Equity is an appropriate investment avenue for an investor who is prepared to take risks in order to generate higher returns. Over the long term, returns from equity shares at aggregated levels have been historically higher than most other avenues.
There are primarily three types:
• Nonconvertible debentures (NCD) – the Total amount is redeemed by the issuer at a specified time
• Partially convertible debentures (PCD) – Part of the value is redeemed and the remaining is converted to equity shares at a specified price and time
• Fully convertible debentures (FCD) – Full value is converted into equity at a specified price and time
Debentures/Bonds are contracts where one party is the lender (investor) and the other party is the borrower (company). This contract specifies the rate of interest, the periodicity of interest payments (monthly/quarterly/ annual), and the maturity date for repayment of the principal amount (like 3/5/7 years). The term “bond” is used for the debt instrument issued by the central and state governments and PSUs while the term “debenture” is used for debt issues from the private corporate sector. These instruments are normally secured/charged against the assets of the company, and are required to be rated by credit rating agencies.
Debentures/Bonds are ideal for investors seeking assured and regular income. These instruments typically offer interest rates higher than bank fixed deposits. Some bonds offer tax benefits to the investors.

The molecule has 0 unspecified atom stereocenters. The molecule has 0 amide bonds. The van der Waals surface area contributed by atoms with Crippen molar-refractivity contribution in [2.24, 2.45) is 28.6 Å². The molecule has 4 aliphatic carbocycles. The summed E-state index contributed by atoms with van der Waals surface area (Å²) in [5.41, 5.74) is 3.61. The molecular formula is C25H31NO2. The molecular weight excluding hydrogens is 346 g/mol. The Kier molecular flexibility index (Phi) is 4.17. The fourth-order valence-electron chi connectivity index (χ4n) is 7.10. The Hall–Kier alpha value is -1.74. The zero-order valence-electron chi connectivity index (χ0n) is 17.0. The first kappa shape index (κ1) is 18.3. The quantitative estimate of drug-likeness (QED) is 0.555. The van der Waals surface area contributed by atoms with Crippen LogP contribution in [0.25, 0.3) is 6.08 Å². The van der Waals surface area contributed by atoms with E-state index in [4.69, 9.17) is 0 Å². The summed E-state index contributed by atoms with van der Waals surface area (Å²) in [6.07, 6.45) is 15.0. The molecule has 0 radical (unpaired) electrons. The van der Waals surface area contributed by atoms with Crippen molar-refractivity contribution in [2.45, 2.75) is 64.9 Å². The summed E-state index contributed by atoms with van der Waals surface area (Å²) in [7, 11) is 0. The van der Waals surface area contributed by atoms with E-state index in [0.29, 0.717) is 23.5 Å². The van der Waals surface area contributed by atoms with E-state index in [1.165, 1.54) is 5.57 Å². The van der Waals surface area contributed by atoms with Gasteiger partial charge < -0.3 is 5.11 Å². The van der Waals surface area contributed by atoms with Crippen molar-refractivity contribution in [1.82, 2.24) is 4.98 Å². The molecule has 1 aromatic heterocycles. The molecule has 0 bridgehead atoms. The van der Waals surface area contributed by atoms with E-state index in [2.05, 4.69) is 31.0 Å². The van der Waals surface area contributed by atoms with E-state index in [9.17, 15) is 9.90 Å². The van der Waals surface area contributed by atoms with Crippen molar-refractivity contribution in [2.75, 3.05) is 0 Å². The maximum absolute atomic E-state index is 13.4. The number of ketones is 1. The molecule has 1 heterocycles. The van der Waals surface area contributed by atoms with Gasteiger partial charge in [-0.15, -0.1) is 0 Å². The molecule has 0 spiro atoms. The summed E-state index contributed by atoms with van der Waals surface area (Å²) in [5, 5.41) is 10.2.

Purchasing Securities in the Primary Market
Initial Public Offering (IPO) is when a hitherto unlisted company makes either a fresh issue of shares or some of its existing shareholders make an offer to sell off part of their existing shareholding for the first time to the public. This paves the way for the listing and trading of such shares. An IPO of fresh shares is typically made by a company when it needs money for growth-expansion or diversification or acquisitions or even to meet its increasing working capital requirements. In an IPO involving an offer for sale, the proceeds go to the selling shareholders.
Further Public Offering (FPO) is when an already listed company makes either a fresh issue of securities to the public or the existing promoters make an offer for sale to the public. An FPO, where fresh securities are issued, is typically made by a company when it needs money for growth-expansion or diversification or acquisitions or even to meet its increasing working capital requirements. An FPO is also the preferred route (over a rights issue) when the company wants to bring in new investors- both institutional as well as retail. It may be pointed out that the FPO route is also being utilized extensively by the Government for the PSUs for the purpose of disinvestment of government’s holdings.